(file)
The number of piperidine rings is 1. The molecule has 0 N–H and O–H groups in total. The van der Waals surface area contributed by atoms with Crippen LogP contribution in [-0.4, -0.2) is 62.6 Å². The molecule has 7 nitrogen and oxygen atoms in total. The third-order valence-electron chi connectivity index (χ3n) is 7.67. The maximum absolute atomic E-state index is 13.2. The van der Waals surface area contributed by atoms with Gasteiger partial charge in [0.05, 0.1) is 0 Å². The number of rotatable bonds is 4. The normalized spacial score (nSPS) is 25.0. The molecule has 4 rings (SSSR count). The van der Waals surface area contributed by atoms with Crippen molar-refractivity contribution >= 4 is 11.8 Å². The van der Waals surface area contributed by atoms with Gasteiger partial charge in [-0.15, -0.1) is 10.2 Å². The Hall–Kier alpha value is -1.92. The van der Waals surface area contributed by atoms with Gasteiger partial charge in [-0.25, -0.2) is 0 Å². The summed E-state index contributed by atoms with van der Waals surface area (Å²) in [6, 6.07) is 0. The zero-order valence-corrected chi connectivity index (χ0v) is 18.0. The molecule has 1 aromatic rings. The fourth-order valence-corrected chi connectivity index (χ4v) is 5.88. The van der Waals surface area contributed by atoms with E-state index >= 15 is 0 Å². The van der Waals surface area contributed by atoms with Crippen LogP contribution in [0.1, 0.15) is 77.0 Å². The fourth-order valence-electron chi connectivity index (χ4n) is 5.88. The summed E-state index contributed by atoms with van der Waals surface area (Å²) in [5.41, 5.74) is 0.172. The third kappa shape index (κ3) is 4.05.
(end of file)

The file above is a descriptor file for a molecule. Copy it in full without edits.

The number of piperidine rings is 1. The molecule has 0 N–H and O–H groups in total. The van der Waals surface area contributed by atoms with Crippen LogP contribution in [-0.4, -0.2) is 62.6 Å². The molecule has 7 nitrogen and oxygen atoms in total. The third-order valence-electron chi connectivity index (χ3n) is 7.67. The maximum absolute atomic E-state index is 13.2. The van der Waals surface area contributed by atoms with Gasteiger partial charge in [0.05, 0.1) is 0 Å². The number of rotatable bonds is 4. The normalized spacial score (nSPS) is 25.0. The molecule has 4 rings (SSSR count). The van der Waals surface area contributed by atoms with Crippen molar-refractivity contribution >= 4 is 11.8 Å². The van der Waals surface area contributed by atoms with Gasteiger partial charge in [-0.15, -0.1) is 10.2 Å². The Hall–Kier alpha value is -1.92. The van der Waals surface area contributed by atoms with Gasteiger partial charge in [-0.25, -0.2) is 0 Å². The summed E-state index contributed by atoms with van der Waals surface area (Å²) in [6, 6.07) is 0. The zero-order valence-corrected chi connectivity index (χ0v) is 18.0. The molecule has 1 aromatic rings. The fourth-order valence-corrected chi connectivity index (χ4v) is 5.88. The van der Waals surface area contributed by atoms with E-state index >= 15 is 0 Å². The van der Waals surface area contributed by atoms with Crippen LogP contribution in [0.1, 0.15) is 77.0 Å². The fourth-order valence-electron chi connectivity index (χ4n) is 5.88. The summed E-state index contributed by atoms with van der Waals surface area (Å²) in [5.41, 5.74) is 0.172. The third kappa shape index (κ3) is 4.05.